Understanding Polar Environment: Preliminary Results from Deep-Learning-based Segmentation of Optical Ice Images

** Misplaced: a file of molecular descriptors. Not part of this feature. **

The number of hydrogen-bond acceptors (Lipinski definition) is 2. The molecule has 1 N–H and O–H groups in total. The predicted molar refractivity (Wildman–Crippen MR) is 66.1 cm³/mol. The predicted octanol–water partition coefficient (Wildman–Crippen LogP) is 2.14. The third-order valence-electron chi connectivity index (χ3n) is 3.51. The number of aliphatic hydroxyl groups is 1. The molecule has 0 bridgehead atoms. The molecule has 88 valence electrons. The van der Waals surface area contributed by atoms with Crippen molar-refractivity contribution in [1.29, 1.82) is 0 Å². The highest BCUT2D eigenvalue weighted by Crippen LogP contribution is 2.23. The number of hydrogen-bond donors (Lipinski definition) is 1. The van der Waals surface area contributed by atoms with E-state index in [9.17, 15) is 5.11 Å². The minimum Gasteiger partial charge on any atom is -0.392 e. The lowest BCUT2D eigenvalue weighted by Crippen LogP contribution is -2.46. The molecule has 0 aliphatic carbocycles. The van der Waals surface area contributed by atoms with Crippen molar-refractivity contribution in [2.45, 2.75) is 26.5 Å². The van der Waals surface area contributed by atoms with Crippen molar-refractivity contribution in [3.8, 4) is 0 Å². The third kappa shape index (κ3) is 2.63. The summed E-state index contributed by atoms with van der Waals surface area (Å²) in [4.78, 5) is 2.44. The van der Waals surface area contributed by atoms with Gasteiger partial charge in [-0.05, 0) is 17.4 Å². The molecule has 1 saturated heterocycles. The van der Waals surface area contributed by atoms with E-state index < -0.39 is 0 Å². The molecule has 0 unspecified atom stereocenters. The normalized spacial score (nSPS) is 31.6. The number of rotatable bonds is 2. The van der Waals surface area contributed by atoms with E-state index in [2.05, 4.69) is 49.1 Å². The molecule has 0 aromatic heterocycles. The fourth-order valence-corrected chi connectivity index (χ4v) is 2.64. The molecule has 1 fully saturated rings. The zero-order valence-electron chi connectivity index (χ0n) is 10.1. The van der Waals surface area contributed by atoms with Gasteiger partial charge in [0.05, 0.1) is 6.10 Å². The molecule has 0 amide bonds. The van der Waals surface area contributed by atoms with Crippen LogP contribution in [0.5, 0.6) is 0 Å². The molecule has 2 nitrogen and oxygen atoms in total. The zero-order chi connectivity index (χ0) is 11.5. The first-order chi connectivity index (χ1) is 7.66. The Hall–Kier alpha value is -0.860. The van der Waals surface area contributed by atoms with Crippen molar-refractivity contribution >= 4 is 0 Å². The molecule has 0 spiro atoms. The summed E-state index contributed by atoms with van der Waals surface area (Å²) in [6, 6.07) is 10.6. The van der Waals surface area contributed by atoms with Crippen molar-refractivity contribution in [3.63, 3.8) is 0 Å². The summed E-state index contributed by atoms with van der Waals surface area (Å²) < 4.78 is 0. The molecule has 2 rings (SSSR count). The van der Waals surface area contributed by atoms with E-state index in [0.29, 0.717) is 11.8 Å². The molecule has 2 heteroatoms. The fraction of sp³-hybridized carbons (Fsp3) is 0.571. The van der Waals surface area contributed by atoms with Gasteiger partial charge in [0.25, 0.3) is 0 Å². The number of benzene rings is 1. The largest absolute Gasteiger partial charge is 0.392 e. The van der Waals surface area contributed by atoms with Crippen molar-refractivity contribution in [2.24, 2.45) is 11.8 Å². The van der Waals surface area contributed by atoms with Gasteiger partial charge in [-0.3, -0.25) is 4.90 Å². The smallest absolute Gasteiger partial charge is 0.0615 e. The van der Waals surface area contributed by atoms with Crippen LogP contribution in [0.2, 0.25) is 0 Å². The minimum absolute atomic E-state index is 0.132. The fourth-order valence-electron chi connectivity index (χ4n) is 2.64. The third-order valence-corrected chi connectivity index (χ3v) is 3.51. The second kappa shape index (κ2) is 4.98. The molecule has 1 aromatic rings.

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Computer vision-aided scene understanding has drawn much attention, especially in autonomous vehicles and advanced driver assistance systems. Image segmentation forms the core of these systems, which is required for effective planning of maneuvers. Recently, with more navigational routes opening up in the Arctic ocean, computer-aided understanding of the ice conditions in front of a surface vessel has become very important for pilot assistance systems because understanding the severity of ice conditions is essential for safe ice navigation. The floating ice features need to be correctly detected, classified and accurately segmented, and the path needs to be carefully planned to avoid excessive ice loads on the ship hull and the ship besetting in ice. With the increasing popularity of deep learning in recent years, many deep architectures have been successfully proposed for solving a number of segmentation problems. This paper focuses on polar scene segmentation tasks. The goal is to find a model that can accurately classify and locate the following surface ice features: icebergs, deformed ice, level ice, broken ice, ice floes, floebergs, floebits, pancake ice, and brash ice. In this paper, it is shown that this segmentation task can be solved with a fully convolutional neural network (U-Net) model with a pretrained residual neural network architecture (ResNet) as the downsampling part. The performance of ResNet18, ResNet34, ResNet50 and ResNet101 on images collected online and from the cruise to the Fram Strait in 2012 was analyzed. In addition, the model performance coupled with convolutional conditional random fields (CRFs) and fully connected CRFs was analyzed and compared. Preliminary results indicate that the U-Net model with ResNet101 as the backbone in combination with the convolutional CRF-based postprocessing technique performs the best on available optical images of ice cover.